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Strategies to Reduce Sodium Intake in the United States
Phase 2 (would go into effect January 1, 2011)—Calories must be listed on menus, menu boards, and food display tags next to the menu item. Drive-thrus shall continue to have a brochure available upon request and must have a notice that the information is available.
Note: San Mateo County, San Francisco City and County, and Santa Clara County had menu labeling ordinances that included sodium, but they were superseded by passage of the statewide legislation.
Montgomery County, Maryland
Requires chain restaurants with 20 or more outlets nationwide to display calories on menus and menu boards, including drive-thrus, for standard menu items (on the menu for at least 60 days per year). Additional nutrition information (including total fat, saturated fat, sodium, fiber, and sugars) will be provided in writing on the premises upon request.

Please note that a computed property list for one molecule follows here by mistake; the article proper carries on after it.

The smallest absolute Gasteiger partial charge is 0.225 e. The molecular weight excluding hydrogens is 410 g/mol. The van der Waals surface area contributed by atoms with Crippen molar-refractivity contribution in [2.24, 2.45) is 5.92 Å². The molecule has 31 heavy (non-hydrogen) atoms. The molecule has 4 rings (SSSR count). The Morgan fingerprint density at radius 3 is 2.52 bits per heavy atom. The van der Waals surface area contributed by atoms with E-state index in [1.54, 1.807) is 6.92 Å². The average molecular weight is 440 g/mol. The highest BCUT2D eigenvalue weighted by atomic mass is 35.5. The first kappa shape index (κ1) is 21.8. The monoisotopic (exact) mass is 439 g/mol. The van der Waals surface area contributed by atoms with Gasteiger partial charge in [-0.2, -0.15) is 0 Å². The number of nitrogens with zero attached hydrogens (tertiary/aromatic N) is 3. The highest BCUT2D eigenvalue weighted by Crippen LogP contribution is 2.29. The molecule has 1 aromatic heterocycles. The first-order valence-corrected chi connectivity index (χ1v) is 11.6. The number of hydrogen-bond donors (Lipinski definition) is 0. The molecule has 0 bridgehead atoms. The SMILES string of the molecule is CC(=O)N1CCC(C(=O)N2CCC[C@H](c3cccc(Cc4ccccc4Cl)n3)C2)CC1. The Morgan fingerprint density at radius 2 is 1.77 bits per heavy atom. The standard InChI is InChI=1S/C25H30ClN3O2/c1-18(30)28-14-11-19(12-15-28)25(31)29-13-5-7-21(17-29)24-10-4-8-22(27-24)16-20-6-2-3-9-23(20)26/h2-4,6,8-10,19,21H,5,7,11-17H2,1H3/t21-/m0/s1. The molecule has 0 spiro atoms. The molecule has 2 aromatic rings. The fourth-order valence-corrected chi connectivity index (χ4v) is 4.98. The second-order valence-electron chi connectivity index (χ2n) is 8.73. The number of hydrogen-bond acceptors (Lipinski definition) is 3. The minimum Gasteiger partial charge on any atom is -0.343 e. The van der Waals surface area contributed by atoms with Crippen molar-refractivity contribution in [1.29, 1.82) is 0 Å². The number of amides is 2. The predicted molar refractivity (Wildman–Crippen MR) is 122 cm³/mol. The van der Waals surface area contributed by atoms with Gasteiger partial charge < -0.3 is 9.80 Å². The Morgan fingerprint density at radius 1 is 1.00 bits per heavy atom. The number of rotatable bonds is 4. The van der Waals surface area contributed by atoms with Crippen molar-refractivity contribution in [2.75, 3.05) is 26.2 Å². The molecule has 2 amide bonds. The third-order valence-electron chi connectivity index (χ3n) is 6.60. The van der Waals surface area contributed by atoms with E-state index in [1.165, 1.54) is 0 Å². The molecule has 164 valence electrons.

The menu labeling requirement was planned to go into effect July 1, 2010.
Requires chain restaurants with 15 or more outlets nationwide to visibly post calorie information at the point of purchase for all regular menu items. The policy would require these restaurants to post the number of calories of each regular item in plain view on all of their menus, menu boards, and food tags; restaurants also were required to provide information about each regular menu item’s sodium, saturated fat, trans fat, and carbohydrate levels available at the consumer’s request in the restaurant.
The point-of-purchase calorie information bill was planned to go into effect January 1, 2011; the provision of other nutrition information took effect January 1, 2010.
Note: Multnomah County had an ordinance to disclose sodium information, and Lane County had introduced a similar proposal, but these were superseded by the passage of the state legislation.